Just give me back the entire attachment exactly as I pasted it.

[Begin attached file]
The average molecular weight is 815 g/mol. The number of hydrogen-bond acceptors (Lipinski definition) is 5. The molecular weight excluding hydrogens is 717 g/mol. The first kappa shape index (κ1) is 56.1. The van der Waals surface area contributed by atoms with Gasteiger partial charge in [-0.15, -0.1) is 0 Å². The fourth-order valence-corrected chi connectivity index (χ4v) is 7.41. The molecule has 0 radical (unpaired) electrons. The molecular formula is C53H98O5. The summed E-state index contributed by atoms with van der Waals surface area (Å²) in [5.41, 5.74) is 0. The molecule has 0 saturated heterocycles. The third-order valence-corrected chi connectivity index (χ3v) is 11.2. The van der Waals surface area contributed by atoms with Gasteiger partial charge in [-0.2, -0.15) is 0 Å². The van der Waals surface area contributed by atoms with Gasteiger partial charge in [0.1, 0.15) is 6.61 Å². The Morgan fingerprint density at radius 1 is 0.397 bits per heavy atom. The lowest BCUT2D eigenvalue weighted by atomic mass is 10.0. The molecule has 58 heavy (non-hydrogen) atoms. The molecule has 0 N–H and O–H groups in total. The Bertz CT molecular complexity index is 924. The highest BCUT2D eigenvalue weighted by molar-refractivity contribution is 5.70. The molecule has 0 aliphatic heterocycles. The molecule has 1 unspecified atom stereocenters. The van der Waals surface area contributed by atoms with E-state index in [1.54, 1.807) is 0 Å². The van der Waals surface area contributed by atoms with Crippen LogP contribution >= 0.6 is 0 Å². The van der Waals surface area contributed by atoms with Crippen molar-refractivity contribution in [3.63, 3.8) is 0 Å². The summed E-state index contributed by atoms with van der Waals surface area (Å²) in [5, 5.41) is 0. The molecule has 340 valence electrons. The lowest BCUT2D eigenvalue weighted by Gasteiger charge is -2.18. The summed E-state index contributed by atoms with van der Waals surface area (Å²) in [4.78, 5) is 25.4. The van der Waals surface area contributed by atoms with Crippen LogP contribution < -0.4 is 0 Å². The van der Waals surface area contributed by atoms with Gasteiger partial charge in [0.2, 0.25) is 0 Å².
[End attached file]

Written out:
The average molecular weight is 815 g/mol. The number of hydrogen-bond acceptors (Lipinski definition) is 5. The molecular weight excluding hydrogens is 717 g/mol. The first kappa shape index (κ1) is 56.1. The van der Waals surface area contributed by atoms with Gasteiger partial charge in [-0.15, -0.1) is 0 Å². The fourth-order valence-corrected chi connectivity index (χ4v) is 7.41. The molecule has 0 radical (unpaired) electrons. The molecular formula is C53H98O5. The summed E-state index contributed by atoms with van der Waals surface area (Å²) in [5.41, 5.74) is 0. The molecule has 0 saturated heterocycles. The third-order valence-corrected chi connectivity index (χ3v) is 11.2. The van der Waals surface area contributed by atoms with Gasteiger partial charge in [-0.2, -0.15) is 0 Å². The van der Waals surface area contributed by atoms with Gasteiger partial charge in [0.1, 0.15) is 6.61 Å². The Morgan fingerprint density at radius 1 is 0.397 bits per heavy atom. The lowest BCUT2D eigenvalue weighted by atomic mass is 10.0. The molecule has 58 heavy (non-hydrogen) atoms. The molecule has 0 N–H and O–H groups in total. The Bertz CT molecular complexity index is 924. The highest BCUT2D eigenvalue weighted by molar-refractivity contribution is 5.70. The molecule has 0 aliphatic heterocycles. The molecule has 1 unspecified atom stereocenters. The van der Waals surface area contributed by atoms with E-state index in [1.54, 1.807) is 0 Å². The van der Waals surface area contributed by atoms with Crippen LogP contribution >= 0.6 is 0 Å². The van der Waals surface area contributed by atoms with Crippen molar-refractivity contribution in [3.63, 3.8) is 0 Å². The summed E-state index contributed by atoms with van der Waals surface area (Å²) in [5, 5.41) is 0. The molecule has 340 valence electrons. The lowest BCUT2D eigenvalue weighted by Gasteiger charge is -2.18. The summed E-state index contributed by atoms with van der Waals surface area (Å²) in [4.78, 5) is 25.4. The van der Waals surface area contributed by atoms with Crippen LogP contribution < -0.4 is 0 Å². The van der Waals surface area contributed by atoms with Gasteiger partial charge in [0.2, 0.25) is 0 Å².